Understanding the Appraisal Process

Purchasing a house is the largest transaction some people will ever make. It doesn't matter if a primary residence, a seasonal vacation property or an investment, purchasing real property is a detailed financial transaction that requires multiple people working in concert to see it through.

Most of the participants are very familiar. The most known person in the exchange is the real estate agent. Then, the mortgage company provides the money required to finance the deal. And ensuring all details of the exchange are completed and that the title is clear to pass to the buyer from the seller is the title company.

To learn more about appraising, click here to see a short video or call us today to talk about your specific property.

So, who's responsible for making sure the real estate is worth the amount being paid? This is where the appraiser comes in. We provide an unbiased opinion of what a buyer might expect to pay — or a seller receive — for a property, where both buyer and seller are informed parties. A licensed, certified, professional appraiser from Slater Real Estate Services will ensure, you as an interested party, are informed.

Appraisals begin with the property inspection

To determine an accurate status of the property, it's our responsibility to first perform a thorough inspection. We must physically view aspects of the property, such as the number of bedrooms and bathrooms, the location, amenities, etc., to ensure they really exist and are in the shape a reasonable buyer would expect them to be. The inspection often includes a sketch of the house, ensuring the square footage is proper and conveying the layout of the property. Most importantly, we look for any obvious features - or defects - that would affect the value of the house.

Once the site has been inspected, an appraiser uses two or three approaches to determining the value of the property: a paired sales analysis, a replacement cost calculation, and an income approach when rental properties are prevalent.

Replacement Cost

This is where the appraiser uses information on local building costs, the cost of labor and other factors to calculate how much it would cost to construct a property comparable to the one being appraised. This figure commonly sets the upper limit on what a property would sell for. The cost approach is also the least used predictor of value.

Sales Comparison

Appraisers get to know the communities in which they appraise. They thoroughly understand the value of certain features to the people of that area. Then, the appraiser researches recent sales in close proximity to the subject and finds properties which are 'comparable' to the real estate in question. Using knowledge of the value of certain items such as square footage, extra bathrooms, hardwood floors, fireplaces or view lots (just to name a few), we add or subtract from each comparable's sales price so that they are more accurately in line with the features of subject.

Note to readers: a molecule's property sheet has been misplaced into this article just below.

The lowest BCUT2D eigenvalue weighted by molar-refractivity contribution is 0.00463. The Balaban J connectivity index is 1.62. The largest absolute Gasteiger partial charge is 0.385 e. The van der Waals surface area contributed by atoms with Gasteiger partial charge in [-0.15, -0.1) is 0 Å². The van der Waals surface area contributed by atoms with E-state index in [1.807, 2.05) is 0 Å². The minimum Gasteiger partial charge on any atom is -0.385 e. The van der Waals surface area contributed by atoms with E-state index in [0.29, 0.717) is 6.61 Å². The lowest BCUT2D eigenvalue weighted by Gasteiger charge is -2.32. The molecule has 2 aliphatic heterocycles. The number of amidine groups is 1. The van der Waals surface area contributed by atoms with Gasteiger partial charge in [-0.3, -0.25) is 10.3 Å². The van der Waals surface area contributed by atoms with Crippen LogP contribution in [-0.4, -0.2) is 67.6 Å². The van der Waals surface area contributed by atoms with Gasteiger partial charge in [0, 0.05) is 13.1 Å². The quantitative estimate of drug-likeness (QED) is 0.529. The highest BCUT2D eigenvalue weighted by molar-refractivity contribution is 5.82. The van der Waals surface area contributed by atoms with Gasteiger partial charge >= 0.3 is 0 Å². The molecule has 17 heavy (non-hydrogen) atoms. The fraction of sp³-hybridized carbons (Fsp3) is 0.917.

• For example, if the comparable property has a storm shelter and the subject doesn't, the appraiser may subtract the value of a storm shelter from the sales price of the comparable.
  • But, in the case where the subject has something such as an extra half bath that a comparable doesn't have, the appraiser might add the value of that bath to the comparable property.

A valid estimate of what the subject could sell for can only be determined once all differences between the comps and the subject have been evaluated. At Slater Real Estate Services, we are an authority when it comes to knowing the value of particular items in Windsor and Weld County neighborhoods. This approach to value is most often given the most importance when an appraisal is for a real estate purchase.

Valuation Using the Income Approach

A third method of valuing a house is sometimes employed when a neighborhood has a measurable number of renter occupied properties. In this situation, the amount of income the real estate generates is taken into consideration along with income produced by neighboring properties to determine the current value.

The Bottom Line

Examining the data from all applicable approaches, the appraiser is then ready to put down an estimated market value for the subject property. The estimate of value on the appraisal report is not necessarily the final sales price even though it is likely the best indication of what a property is worth. It's not uncommon for prices to be driven up or down by extenuating circumstances like the motivation or urgency of a seller or 'bidding wars'. Regardless, the appraised value is often used as a guideline for lenders who don't want to loan a buyer more money than the property is actually worth. Here's what it all boils down to, an appraiser from Slater Real Estate Services will help you get the most fair and balanced property value, so you can make profitable real estate decisions.